Alphabetical nonsense but in real life? In recent decades British governments have gone along with all manner of crooks and tyrants on the excuse that if we don’t sell to them others will. Morality trumped, as usual, by commerce.
Fortunately for those afflicted with this sort of blindness the overseas crook sometimes comes unstuck. If he disappears into the dustbin of history well and good. But what happens when he survives disclosure and carries on? Business as usual?
The Cameron regime clearly took this line when Malaysian super crook (and current Prime Minister) Najib Razak was proven to have stolen more than half a billion dollars of his own government’s money and connived at the theft of much more? Business is business after all. Just as tax avoidance is tax avoidance, to say nothing of fuelling the political machine.
So how best to dress up the fact that fraud, especially fraud involving “friends of Britain¨ is ongoing on a massive scale? One way, and subtle at that, is to neuter the authorities responsible for investigating and prosecuting fraud. First tell the Police that anyone wanting to report a fraud should make their complaint to the Serious Fraud Office.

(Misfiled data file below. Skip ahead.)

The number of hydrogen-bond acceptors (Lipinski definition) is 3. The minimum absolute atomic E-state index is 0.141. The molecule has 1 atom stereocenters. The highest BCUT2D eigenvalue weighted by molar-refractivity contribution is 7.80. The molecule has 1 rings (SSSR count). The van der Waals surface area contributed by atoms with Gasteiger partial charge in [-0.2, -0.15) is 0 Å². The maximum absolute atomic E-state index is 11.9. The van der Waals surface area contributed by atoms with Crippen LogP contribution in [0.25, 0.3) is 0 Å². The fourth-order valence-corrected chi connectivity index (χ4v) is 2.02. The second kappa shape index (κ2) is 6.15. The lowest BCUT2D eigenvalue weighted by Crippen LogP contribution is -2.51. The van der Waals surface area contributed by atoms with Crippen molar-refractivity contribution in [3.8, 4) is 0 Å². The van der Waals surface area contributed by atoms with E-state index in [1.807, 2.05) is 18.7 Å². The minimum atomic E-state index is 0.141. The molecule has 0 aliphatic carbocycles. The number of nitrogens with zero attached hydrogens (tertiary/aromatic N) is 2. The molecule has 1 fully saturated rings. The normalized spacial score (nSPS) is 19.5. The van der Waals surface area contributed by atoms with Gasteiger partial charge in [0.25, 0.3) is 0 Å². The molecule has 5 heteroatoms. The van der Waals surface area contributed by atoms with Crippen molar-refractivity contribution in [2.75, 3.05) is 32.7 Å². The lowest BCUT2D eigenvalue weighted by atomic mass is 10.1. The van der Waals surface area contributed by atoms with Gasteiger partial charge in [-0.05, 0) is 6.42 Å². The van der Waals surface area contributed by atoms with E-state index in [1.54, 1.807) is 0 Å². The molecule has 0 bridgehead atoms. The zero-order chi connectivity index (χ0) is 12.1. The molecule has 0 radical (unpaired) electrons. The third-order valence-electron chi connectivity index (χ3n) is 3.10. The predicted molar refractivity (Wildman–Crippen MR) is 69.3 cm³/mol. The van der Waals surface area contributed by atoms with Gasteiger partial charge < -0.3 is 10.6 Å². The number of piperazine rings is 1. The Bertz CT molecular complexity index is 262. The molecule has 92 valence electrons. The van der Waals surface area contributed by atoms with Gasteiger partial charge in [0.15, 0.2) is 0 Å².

If that does not deter the complainant instruct the SFO not to acknowledge any report involving less than a hundred thousand pounds. Then cut back the SFO budget to the point where, even if they wanted to, lack of funds prevents any effective investigation. Fraud is a minefield ringed by a fence of unscrupulous lawyers and real attempts to deal with it require financial and human backing. With little of the former there wont be any of the latter
QED. Fraud remains on the Statute Book but in practice has immunity from effective investigation and prosecution. If anyone disputes this proposition they may ask themselves why, despite national exposure in a national newspaper, the London based firm PetroSaudi is still in business and apparently untroubled by any of the authorities nominally responsible for investigating and prosecuting fraud.
This is a question that should be posed to the person ultimately responsible for what happens, and does not happen, in Britain. The new Prime Minister. Will it be business, or rather non-business, as usual or will something be done to clean the stink of crime and corruption out of the City of London?
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